Elephants and people don’t mix as well as you’d hope. Human-elephant conflict causes deaths of both pachyderms and man alike. Elephants raid crops. Elephants are killed by trains. Obviously, where elephants are is useful knowledge. This is the problem [Neil] is solving for his entry into the Hackaday Prize. His project detects elephants, whether they’re on a railroad, in a field gorging on crops, or… in the room.
[Neil]’s goal is simple – he’s building a distributed elephant detection system that can be deployed at railway crossings, between forests and farmland, and along established elephant trails. This gives [Neil] exactly two problems: detecting elephants, and communicating that information to humans.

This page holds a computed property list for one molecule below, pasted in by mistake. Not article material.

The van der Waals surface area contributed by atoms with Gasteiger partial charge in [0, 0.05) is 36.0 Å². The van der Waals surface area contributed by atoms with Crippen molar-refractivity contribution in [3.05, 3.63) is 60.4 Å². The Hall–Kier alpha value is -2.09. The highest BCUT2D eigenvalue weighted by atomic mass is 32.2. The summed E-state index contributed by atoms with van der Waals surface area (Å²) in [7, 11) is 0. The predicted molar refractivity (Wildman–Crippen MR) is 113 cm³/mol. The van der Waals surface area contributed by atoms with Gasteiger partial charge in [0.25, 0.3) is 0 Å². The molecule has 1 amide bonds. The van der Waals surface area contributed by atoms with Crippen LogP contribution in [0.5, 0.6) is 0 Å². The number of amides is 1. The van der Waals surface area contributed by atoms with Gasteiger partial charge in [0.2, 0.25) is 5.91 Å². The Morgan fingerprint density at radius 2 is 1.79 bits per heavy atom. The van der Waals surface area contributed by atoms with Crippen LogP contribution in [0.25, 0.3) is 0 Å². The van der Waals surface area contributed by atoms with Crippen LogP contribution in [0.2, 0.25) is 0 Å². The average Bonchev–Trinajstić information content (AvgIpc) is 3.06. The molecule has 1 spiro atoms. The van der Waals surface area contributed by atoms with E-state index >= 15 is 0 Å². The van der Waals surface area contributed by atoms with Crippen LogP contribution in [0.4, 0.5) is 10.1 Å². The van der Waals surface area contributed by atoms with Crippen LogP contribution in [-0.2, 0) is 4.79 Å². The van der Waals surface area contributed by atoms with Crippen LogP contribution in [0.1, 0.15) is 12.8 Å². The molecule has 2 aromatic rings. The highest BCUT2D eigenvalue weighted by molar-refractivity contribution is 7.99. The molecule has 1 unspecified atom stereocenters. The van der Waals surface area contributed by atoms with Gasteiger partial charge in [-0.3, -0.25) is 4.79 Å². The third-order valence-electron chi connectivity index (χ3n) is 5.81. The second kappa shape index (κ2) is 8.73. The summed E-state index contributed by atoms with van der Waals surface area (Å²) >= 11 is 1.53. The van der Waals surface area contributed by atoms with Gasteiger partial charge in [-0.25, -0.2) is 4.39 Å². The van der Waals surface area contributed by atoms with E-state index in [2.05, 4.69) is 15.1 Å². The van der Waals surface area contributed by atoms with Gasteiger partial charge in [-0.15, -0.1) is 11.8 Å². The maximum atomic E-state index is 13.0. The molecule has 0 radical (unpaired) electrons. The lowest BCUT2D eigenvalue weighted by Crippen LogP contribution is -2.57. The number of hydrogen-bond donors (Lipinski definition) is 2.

To detect elephants, [Neil] is relying on a webcam and Raspberry Pi 3 running OpenCV vision processing. He’ll either be comparing histograms, for faster and less resource intensive image processing, or feature matching. Each detector is equipped with a PIR sensor, so at the very least the Pi won’t be looking for elephants all the time.
Notifying humans of the existence of elephants is the next step of the project, and one that might even be harder than finding the elephants in the first place. [Neil] settled on using ZigBees on each Pi to talk to at least one base station. This base station then sends a message to the local human population over a much longer-range radio link. Networking a bunch of Pis in the middle of the African savanna is a hard problem, but by separating the communication aspect of this project into two radio links, [Neil] has a fairly robust solution.